“We are responsible for the future, We are the Caretakers of culture, traditions and a singular person can have an impact on the community was the message Morgan Faucet broght.. Morgan isn’t much older than the students, yet he travels the nation with a message Ft rate photographer and plays the flute. He had a power point presentation that was very encouraging on Fetal Alcohol Syndrome Disabilities The example that Morgan and his grandmother shared was Alkali Lake where Alcoholism was rampant in the community with associated problems. There was a turnaround in the community and the community went from vast majority of alcohol problems to vast majority sober until all those who wished to live with alcohol left the community and it became 100% sober,

Following Morgan Faucets talk and playing of the flute. Students gathered in groups and wrote down whom were there positive helping mentors and why and if there were something the students could change about the community what would it be. Then the students took turns taking the talking stick and contributing ideas for writing on posters by the secretary of each group What is your vision for a healthy positive community What resources and tools do you need?> What would make it real? How can youth work with the council or village to promote healthy lose relationships and oaths to success?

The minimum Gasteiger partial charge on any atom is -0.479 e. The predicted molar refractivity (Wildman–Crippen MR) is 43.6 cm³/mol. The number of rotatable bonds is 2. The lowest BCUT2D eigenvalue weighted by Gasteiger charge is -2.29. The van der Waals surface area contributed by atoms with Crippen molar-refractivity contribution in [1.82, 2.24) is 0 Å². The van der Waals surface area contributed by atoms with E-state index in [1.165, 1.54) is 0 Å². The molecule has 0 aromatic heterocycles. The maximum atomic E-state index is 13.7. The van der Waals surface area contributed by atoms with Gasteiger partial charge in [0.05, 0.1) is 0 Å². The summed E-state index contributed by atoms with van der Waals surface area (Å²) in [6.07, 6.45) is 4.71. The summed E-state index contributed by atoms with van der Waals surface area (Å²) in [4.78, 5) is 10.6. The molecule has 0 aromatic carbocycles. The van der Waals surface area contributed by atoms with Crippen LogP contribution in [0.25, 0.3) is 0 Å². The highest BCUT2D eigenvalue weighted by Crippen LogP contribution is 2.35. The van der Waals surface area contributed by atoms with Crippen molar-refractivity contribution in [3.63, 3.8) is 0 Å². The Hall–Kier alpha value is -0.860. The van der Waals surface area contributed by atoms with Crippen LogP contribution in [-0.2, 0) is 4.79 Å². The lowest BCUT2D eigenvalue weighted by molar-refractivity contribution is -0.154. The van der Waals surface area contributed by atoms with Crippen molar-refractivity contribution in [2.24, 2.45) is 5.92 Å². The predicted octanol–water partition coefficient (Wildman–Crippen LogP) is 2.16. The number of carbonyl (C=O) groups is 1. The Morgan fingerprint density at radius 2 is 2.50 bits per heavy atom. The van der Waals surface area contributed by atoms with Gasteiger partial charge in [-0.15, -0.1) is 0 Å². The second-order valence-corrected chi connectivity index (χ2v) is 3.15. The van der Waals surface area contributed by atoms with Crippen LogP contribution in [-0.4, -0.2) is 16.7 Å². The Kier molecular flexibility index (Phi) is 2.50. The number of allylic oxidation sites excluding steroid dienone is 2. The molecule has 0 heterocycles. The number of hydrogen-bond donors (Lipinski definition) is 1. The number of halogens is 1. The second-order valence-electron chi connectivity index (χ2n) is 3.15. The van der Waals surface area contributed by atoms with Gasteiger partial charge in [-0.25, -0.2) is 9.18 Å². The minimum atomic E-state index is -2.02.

The day was not yet over, there was a fantastic lunch at the Council Chambers and demonstration dances and traditional games. Many of the young people stayed. It was an encouragement that our young people are looking to work to bring healthy community and are on the pathway to success.

Happy Camp High Distinguished School